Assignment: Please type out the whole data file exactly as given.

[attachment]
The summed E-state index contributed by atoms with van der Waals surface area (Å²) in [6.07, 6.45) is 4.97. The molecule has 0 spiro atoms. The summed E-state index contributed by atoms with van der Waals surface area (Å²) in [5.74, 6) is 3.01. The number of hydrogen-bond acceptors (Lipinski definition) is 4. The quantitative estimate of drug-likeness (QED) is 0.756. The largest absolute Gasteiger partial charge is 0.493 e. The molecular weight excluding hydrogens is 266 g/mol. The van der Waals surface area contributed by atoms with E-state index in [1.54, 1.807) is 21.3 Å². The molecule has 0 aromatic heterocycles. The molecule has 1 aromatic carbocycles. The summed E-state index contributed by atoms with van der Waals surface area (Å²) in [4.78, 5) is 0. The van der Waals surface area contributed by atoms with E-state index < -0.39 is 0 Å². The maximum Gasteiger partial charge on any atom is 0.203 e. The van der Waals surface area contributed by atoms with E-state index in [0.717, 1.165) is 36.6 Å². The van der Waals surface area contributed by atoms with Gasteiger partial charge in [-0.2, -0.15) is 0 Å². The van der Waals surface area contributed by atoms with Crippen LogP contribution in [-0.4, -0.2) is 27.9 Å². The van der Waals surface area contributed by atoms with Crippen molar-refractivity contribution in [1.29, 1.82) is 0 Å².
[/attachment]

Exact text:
The summed E-state index contributed by atoms with van der Waals surface area (Å²) in [6.07, 6.45) is 4.97. The molecule has 0 spiro atoms. The summed E-state index contributed by atoms with van der Waals surface area (Å²) in [5.74, 6) is 3.01. The number of hydrogen-bond acceptors (Lipinski definition) is 4. The quantitative estimate of drug-likeness (QED) is 0.756. The largest absolute Gasteiger partial charge is 0.493 e. The molecular weight excluding hydrogens is 266 g/mol. The van der Waals surface area contributed by atoms with E-state index in [1.54, 1.807) is 21.3 Å². The molecule has 0 aromatic heterocycles. The molecule has 1 aromatic carbocycles. The summed E-state index contributed by atoms with van der Waals surface area (Å²) in [4.78, 5) is 0. The van der Waals surface area contributed by atoms with E-state index < -0.39 is 0 Å². The maximum Gasteiger partial charge on any atom is 0.203 e. The van der Waals surface area contributed by atoms with E-state index in [0.717, 1.165) is 36.6 Å². The van der Waals surface area contributed by atoms with Gasteiger partial charge in [-0.2, -0.15) is 0 Å². The van der Waals surface area contributed by atoms with Crippen LogP contribution in [-0.4, -0.2) is 27.9 Å². The van der Waals surface area contributed by atoms with Crippen molar-refractivity contribution in [1.29, 1.82) is 0 Å².